The practices involve partial or total removal of external genitalia for cultural or other non-medical purposes and can result in infections, infertility and sometimes death, a U.N. release said Saturday.
"The practice persists because it is sustained by social perceptions, including that girls and their families will face shame, social exclusion and diminished marriage prospects if they forego cutting," the statement said. "These perceptions can, and must, change."
The U.N. points to progress in recent years as communities and families started taking action and demanding change. Success in some countries has been a result of culturally sensitive efforts in communities "encouraging change from within," the U.N. said.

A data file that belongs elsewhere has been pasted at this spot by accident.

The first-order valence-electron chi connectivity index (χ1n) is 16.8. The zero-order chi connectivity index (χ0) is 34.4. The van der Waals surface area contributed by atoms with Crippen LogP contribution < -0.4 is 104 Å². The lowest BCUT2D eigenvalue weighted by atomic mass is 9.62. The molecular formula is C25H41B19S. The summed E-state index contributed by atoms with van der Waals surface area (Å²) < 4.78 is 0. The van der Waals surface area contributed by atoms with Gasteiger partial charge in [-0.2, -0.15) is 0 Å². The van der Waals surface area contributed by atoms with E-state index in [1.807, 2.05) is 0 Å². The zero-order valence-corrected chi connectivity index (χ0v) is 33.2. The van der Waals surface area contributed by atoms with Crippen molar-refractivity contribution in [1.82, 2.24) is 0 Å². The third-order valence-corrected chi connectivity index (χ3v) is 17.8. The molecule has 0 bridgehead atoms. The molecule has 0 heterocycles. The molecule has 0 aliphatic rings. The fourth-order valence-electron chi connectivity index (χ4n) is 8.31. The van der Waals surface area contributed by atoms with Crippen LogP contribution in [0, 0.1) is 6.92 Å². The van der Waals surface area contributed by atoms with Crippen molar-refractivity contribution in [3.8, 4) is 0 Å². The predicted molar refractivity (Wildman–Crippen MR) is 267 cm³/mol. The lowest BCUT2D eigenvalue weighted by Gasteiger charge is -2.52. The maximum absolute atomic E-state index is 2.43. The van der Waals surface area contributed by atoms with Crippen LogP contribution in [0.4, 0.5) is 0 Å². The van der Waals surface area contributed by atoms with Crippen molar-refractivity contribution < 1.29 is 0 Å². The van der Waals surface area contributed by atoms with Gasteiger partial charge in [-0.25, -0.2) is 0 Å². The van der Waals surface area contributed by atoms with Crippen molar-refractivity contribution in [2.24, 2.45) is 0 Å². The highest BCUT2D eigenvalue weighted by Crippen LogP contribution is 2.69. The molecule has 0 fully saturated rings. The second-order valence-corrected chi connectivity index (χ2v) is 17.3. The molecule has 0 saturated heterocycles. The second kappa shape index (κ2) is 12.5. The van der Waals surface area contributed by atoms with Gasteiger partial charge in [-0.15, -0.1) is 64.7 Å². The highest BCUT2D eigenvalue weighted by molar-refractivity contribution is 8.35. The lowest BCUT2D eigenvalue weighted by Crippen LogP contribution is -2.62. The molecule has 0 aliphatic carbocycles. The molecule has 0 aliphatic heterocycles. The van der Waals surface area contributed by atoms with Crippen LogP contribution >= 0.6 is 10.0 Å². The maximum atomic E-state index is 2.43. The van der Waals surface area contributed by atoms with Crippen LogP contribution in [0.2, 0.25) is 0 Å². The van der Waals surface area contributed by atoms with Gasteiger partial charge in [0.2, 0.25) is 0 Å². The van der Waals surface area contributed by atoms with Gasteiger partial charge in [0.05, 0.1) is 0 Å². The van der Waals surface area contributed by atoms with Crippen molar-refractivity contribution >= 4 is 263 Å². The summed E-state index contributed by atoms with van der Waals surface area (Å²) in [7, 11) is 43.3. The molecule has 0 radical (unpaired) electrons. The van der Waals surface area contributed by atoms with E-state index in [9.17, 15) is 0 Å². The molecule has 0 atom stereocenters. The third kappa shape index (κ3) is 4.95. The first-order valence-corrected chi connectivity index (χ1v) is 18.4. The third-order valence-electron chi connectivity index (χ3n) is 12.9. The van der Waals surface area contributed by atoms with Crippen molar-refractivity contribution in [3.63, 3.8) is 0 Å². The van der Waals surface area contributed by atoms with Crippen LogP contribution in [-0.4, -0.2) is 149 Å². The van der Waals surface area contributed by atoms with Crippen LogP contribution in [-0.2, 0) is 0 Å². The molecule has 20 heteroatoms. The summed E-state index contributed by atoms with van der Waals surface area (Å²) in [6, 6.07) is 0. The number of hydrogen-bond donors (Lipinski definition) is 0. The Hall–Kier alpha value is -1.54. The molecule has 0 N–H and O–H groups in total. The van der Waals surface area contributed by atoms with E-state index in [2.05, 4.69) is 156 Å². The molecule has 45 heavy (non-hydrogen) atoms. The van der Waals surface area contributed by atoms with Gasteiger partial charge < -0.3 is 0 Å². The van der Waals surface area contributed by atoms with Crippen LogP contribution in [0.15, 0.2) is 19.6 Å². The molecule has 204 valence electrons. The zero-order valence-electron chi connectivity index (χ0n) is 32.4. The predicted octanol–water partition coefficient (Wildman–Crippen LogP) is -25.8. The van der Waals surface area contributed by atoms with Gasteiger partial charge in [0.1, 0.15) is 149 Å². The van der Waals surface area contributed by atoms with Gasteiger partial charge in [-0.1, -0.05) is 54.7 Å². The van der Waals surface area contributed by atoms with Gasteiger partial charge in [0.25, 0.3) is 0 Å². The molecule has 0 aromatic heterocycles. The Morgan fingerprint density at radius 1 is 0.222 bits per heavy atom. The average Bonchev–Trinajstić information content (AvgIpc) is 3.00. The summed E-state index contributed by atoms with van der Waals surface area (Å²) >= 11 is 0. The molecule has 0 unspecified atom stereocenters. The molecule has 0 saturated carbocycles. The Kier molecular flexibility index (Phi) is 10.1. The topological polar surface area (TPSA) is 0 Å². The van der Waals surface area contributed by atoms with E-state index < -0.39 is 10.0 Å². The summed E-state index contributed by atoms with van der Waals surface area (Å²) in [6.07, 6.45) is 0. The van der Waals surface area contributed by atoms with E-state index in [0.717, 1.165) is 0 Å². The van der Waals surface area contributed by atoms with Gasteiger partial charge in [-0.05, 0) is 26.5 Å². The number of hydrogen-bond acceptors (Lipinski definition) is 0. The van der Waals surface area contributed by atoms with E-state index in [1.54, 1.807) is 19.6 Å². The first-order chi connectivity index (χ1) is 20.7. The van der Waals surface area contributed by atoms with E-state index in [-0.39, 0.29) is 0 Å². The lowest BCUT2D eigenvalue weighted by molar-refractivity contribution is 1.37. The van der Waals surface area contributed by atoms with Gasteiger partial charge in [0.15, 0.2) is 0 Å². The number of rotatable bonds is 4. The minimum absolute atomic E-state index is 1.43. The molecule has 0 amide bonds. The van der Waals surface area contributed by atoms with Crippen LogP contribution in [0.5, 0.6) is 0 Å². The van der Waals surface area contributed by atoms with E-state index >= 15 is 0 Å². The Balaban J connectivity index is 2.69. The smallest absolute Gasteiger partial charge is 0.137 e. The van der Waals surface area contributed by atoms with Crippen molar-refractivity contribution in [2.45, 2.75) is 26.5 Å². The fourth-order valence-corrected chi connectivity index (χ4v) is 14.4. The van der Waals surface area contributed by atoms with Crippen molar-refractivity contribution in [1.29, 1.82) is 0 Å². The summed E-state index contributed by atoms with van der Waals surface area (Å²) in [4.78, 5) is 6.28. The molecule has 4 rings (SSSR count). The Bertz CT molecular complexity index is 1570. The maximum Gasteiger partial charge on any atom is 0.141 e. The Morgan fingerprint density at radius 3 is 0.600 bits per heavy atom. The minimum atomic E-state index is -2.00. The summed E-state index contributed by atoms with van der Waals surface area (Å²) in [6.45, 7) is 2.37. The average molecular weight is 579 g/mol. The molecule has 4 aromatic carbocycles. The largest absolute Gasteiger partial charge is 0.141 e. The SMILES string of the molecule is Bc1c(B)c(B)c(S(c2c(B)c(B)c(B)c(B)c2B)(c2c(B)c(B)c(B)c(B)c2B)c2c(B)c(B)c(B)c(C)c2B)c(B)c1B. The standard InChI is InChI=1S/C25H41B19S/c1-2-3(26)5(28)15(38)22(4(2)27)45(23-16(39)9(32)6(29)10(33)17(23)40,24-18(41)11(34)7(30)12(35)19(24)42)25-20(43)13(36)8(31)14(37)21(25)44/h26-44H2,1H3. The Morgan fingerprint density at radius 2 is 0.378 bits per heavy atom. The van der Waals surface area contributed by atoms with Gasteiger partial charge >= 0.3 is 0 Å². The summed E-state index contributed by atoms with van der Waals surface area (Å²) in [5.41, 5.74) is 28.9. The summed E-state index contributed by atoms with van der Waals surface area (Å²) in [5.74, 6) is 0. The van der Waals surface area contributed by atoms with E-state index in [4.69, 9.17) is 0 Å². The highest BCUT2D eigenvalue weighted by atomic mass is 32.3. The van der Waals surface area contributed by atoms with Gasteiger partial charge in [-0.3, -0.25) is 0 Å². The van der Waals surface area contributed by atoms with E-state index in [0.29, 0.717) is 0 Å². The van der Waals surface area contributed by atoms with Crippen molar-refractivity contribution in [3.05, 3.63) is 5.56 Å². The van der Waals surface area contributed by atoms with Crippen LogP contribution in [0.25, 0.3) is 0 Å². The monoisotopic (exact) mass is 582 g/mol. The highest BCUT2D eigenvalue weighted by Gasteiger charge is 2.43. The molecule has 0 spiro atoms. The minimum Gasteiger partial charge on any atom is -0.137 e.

In Senegal, the practice declined 65 percent after public declarations against it, the U.N. said.
The U.N. estimates 120 to 140 million women have been subject to this harmful and dangerous practice and 3 million girls continue to be at risk each year, its release said.